Course, Trump could bow out at any point where he gets bored. And its still possible he will implode – undisciplined, amateur candidates tend to do that.

    Have there been many candidates like Trump running for president?

    I think he stepped up his game in his recent attacks on Jeb! over whether Dubya kept us safe. And the thing is that even though he may have alienated some Republicans here, he is looking like a bold truth teller to other Republicans, and he is also clearly reaching out to non-Republicans.

    This may be an amateur, but a cagey one.

  148. 148
    Brachiator says:

    @schrodinger’s cat:

    Authenticity is over-rated as is being an outsider and a non-politician.

    This is true, but American voters often make an absolute fetish over independence and authenticity.

  149. 149
    brantl says:

    If he runs independently, having seen the assholes running as republicans. I vote that every democrat give him a swift kick in the cojones.

  150. 150
    dedc79 says:

    Jeb Watch (or, perhaps more accurately, Lack of Jeb Watch):

    Trump led the field of likely New Hampshire Republican voters at 28 percent, followed by Florida Sen. Marco Rubio at 12 percent, retired neurosurgeon Dr. Ben Carson at 11 percent, and Ohio Gov. John Kasich at 10 percent. No other candidate in the crowded field polled in double digits.

  151. 151
    Gin & Tonic says:

    @dedc79: Wasn’t there a woman in the race recently? Somebody named Carol, or Cheryl, or something like that? Supposed to be the next great thing?

  152. 152
    trollhattan says:

    @dedc79:
    How the heck does Kasich pop his head up in the whackamole box? So sad to see the end of Carlimentum.

  153. 153
    dedc79 says:

    @Gin & Tonic: Was actually discussing this earlier with friends. I think the Republicans feel like they’ve checked the box for considering a woman candidate and now it’s time to move on. Carson will soon get the same treatment. It’s the GOP’s version of the NFL’s Rooney Rule.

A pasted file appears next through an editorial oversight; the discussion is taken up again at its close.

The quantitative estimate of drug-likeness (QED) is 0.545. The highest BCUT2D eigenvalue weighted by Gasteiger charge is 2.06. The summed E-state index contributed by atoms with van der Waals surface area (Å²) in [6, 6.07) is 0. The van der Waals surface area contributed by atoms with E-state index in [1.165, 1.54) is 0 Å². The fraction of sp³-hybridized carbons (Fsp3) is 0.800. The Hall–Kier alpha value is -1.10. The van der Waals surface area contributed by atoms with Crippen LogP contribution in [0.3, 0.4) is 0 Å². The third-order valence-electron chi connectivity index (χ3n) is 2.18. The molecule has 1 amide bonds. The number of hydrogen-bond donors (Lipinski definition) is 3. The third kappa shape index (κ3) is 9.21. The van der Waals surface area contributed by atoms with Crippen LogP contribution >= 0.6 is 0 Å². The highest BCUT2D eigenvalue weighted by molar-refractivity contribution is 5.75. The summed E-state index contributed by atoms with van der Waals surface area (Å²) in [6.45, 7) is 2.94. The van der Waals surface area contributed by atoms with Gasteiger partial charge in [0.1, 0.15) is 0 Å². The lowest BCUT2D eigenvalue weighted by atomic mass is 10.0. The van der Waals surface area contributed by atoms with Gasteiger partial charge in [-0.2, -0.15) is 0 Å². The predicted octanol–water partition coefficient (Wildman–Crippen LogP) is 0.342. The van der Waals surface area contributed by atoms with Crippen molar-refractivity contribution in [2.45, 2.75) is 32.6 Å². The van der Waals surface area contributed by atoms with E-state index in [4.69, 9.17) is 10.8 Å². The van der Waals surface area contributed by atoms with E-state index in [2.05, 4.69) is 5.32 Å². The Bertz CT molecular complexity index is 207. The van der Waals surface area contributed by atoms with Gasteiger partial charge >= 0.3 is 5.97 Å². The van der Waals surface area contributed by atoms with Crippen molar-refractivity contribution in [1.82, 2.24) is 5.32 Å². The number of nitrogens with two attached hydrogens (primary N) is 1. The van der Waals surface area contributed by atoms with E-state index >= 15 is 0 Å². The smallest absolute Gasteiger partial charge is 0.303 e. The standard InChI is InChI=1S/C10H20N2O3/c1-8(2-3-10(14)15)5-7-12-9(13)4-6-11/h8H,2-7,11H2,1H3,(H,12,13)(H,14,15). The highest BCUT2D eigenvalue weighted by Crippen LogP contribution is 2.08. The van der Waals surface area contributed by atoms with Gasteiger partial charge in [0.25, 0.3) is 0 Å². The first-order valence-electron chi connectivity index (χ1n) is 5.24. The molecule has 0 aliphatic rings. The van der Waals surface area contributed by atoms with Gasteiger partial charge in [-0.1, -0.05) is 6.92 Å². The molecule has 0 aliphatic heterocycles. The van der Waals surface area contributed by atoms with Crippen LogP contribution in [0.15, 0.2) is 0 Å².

154. 154
    slag says:

    @Amir Khalid:

    Like many here, I see little real reason for Joe to run; if he does, he’ll only weaken Hillary, the Democratic party’s best candidate. I also think that his continued dithering confirms that, by his own standard as he explained it to Colbert, he doesn’t have the certainty he needs to run. This drama is already a drag on his good name. I confess I am rather annoyed with Joe, who should know better than to let it go on.

    What you said.

  155. 155
    goblue72 says:

    @Brachiator: Schwarzenegger ran as a moderate Republican. He was not allergic to environmentalism/climate change (while Governor, he passed the country’s only cap-and-trade system) and was generally not a culture war firebrand. Thus, his positions over-lapped with the voter preferences of more conservative Democratic and Independent voters.

    The same was true of Perot, whose policy positions overlapped with the voter preferences of a bloc of “centrist” Republican, Democratic, and Independent voters.